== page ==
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or by his last will in writing, or else they shall be utterly void and of none effect.
Nor is there any thing in the doctrines of equity which forbids the owner of an equitable estate from transferring it to another person by mere word of mouth. But here again, the Statute of Frauds 1 has interposed, by enacting? that no grants and assignments of any trust or confidence shall have any effect, unless in writing, signed by the party granting or assigning the same. Since however, in all these cases, the writing only serves to prove the existence of the equitable estate, not to create it, the Court of Chancery may act upon a writing, although it professes to prove the existence of an equitable estate created some time previous to the date of the writing. And, notwithstanding the words of the Statute of Frauds, the court will, in many cases, enforce contracts not evidenced by writing, where one of the parties has substantially performed his part of the contract.4
It will be observed that a writing is all that is necessary, in any case, to create and transfer equitable estates, but it is the practice to employ the same species of instrument in the passing of legal as of equitable estates.5
Equity also requires, in general, that the words used in creating or transferring an equitable estate should be the same as those necessary in the case of corresponding legal estates. But here again the rules of equity are more elastic than those of law. When there is a conveyance, or devise, of an estate to trustees upon trusts perfected and declared by the grantor or settlor, and said therefore to be "executed,” the court will not interfere to give the grantee, or devisee, any other estate than that which the words of the instrument, read in their strict technical sense, purport to confer. If, however, the trust is “executory,” that is, if the estate is given to a trustee with directions to limit it in a certain way, the court will pay regard to the plain meaning of the settlor or testator, although it may not have been expressed in the most appropriate words. Thus, in an early case,' A devised land to trustees upon trust on the marriage of his granddaughter to convey the estate to her for life, with remainder to the issue of her body. Here, according to the rule in Shelley's Case,2 to which we have before adverted, the granddaughter, having an estate for life, followed by an estate to the heirs of her body, would, if there had been a direct devise of the estate to her, have taken an estate tail, by barring which she might have deprived her issue of their chance of succession. But since the estate given to her by the will was only equitable, and the trust itself executory, the court decided to carry out the clear intention of the testator, and therefore only permitted the granddaughter to take an estate for life, with remainder to her issue in tail.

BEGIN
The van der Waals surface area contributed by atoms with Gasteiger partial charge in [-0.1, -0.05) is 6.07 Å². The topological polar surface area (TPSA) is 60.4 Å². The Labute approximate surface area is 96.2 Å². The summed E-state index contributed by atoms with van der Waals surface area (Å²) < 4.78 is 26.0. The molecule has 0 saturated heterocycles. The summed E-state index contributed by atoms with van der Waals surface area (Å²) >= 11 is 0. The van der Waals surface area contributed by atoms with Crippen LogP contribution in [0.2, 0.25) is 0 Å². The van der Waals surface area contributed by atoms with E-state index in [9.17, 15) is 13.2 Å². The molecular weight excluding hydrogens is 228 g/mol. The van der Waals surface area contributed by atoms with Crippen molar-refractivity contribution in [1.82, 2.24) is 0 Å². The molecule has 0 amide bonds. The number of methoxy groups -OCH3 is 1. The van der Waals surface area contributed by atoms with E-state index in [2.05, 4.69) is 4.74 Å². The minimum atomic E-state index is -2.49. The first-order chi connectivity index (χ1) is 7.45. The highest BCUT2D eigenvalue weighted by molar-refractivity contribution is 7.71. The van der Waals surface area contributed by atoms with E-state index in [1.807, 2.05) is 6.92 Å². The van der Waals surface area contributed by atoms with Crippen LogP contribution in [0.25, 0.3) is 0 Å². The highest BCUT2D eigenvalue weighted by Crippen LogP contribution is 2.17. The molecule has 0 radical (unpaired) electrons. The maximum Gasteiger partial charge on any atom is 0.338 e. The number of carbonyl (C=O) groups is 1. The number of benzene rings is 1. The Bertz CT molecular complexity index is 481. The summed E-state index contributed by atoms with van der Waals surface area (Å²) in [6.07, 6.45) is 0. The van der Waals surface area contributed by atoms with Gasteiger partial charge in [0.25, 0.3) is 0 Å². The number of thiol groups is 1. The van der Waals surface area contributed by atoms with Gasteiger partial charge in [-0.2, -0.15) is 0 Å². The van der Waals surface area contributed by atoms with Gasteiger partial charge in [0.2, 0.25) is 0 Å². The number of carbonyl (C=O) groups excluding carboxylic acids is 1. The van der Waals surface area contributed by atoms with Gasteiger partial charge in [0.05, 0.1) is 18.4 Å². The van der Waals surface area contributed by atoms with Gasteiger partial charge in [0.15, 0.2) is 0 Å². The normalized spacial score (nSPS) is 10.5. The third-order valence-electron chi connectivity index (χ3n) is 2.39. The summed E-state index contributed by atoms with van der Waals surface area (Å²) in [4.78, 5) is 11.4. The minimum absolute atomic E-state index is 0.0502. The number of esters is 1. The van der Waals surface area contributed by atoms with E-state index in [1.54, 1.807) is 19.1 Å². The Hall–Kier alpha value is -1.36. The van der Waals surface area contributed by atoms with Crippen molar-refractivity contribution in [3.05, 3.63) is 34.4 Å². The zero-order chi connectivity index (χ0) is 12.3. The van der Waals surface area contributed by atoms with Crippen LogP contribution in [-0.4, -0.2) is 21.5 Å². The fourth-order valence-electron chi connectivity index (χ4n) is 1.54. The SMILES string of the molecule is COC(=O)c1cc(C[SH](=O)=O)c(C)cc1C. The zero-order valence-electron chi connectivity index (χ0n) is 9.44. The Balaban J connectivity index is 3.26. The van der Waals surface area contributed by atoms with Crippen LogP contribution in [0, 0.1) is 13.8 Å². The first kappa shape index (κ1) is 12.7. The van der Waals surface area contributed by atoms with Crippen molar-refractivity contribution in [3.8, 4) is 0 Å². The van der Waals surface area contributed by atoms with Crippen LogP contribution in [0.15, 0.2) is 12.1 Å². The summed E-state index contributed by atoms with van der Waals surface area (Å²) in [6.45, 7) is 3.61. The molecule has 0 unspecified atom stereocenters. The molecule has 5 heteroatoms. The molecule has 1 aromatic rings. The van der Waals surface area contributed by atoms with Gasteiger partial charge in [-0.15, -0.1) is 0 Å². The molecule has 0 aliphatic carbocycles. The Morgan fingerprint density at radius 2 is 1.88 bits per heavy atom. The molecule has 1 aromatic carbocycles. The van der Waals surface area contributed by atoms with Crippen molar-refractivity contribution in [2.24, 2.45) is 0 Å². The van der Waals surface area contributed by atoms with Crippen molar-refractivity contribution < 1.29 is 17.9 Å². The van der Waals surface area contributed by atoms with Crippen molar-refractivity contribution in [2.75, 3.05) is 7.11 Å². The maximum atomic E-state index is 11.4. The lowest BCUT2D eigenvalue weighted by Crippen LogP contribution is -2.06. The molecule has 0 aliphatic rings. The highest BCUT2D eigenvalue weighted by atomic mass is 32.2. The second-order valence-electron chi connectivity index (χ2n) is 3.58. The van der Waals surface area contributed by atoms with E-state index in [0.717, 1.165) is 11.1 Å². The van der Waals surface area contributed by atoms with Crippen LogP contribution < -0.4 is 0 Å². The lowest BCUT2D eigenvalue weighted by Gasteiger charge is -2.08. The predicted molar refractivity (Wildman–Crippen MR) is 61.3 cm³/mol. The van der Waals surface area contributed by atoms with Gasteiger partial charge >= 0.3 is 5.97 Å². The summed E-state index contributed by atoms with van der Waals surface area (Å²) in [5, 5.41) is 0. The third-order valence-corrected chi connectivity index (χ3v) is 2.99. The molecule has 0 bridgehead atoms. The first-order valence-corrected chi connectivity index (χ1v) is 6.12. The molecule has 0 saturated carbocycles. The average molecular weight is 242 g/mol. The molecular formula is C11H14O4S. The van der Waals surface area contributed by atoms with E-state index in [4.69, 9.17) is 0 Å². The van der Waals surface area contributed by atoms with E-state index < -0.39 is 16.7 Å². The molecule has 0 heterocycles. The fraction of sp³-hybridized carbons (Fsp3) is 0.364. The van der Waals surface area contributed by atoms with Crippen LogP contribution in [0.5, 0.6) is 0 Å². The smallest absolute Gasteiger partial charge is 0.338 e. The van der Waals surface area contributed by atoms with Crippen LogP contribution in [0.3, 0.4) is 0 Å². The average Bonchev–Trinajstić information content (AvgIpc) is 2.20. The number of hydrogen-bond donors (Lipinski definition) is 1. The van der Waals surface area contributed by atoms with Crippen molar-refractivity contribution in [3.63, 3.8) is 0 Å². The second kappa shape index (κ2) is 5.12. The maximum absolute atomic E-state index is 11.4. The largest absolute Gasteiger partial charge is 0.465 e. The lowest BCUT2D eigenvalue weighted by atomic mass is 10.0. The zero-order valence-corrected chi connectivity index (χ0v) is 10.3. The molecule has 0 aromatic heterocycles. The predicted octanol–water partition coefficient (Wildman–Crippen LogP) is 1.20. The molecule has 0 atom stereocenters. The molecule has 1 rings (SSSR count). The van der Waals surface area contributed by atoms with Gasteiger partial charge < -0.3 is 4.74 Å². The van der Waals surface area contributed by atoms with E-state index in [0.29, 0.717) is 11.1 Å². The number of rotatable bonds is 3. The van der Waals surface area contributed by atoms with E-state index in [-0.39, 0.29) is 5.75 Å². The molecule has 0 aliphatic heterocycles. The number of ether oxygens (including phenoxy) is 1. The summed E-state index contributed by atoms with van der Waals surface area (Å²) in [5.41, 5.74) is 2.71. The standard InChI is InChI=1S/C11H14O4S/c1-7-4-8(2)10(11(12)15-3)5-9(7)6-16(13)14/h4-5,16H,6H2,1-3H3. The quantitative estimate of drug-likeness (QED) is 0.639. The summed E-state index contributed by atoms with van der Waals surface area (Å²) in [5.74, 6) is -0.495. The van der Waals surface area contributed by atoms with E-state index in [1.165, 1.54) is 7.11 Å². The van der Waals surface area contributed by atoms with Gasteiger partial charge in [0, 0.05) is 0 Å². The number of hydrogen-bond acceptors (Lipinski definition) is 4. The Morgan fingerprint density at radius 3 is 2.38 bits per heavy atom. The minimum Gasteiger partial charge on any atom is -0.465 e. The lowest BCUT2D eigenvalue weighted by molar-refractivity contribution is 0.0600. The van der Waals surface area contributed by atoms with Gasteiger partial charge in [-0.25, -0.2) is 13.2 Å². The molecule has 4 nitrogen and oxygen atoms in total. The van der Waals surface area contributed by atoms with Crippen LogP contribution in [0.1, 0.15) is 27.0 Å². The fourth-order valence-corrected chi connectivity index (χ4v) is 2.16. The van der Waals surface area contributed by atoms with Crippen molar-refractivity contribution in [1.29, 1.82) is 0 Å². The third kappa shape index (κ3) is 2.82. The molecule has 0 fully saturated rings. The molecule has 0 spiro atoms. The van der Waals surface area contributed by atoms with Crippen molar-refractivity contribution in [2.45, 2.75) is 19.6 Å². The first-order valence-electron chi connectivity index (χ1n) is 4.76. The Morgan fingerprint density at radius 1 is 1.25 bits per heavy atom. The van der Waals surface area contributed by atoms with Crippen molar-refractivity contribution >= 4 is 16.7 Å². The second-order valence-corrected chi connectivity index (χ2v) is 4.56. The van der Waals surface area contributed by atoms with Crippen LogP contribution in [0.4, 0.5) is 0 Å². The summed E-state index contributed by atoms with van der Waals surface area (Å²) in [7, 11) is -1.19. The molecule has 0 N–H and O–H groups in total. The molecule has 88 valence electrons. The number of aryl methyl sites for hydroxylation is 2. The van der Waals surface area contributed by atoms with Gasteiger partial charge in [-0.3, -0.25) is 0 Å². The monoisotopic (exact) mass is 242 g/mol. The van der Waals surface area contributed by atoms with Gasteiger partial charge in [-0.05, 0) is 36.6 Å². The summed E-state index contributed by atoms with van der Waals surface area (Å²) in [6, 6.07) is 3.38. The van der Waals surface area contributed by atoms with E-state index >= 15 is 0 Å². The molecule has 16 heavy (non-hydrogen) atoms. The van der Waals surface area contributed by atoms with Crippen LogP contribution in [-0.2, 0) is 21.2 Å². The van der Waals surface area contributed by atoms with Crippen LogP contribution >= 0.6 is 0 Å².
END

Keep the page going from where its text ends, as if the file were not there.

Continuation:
Form of words.
1 29 Car. II. c. 3.
2 S. 9. 3 Gardner v. Rowe, 2 S. & S. 346; 5 Russ. 258. • See Lester v. Foxcroft, and the notes to this case; 1 L. C. 708. 5 Lewin on Trusts, 59.
The incidents of an equitable estate are also, gen- Incidents of
an equitable erally, the same as in a legal estate of a corresponding estate. nature. For instance, there may be an estate by curtesy, and now, under the Dower Act,4 an estate in dower, in equitable estates of inheritance. An equi
1 Glenorchy v. Bosville, Ca. t. Talb. 8, and, with notes, 1 L. C. 1. 2 1 Rep. 93. 8 Sweetapple v. Bindon, 2 Ver. 536. 4 3 & 4 Wm. IV. c. 105.
table estate tail may also be baired by the same means as a legal estate tail. But an equitable estate was never liable to escheat, a very considerable advantage in the turbulent days of our earlier history.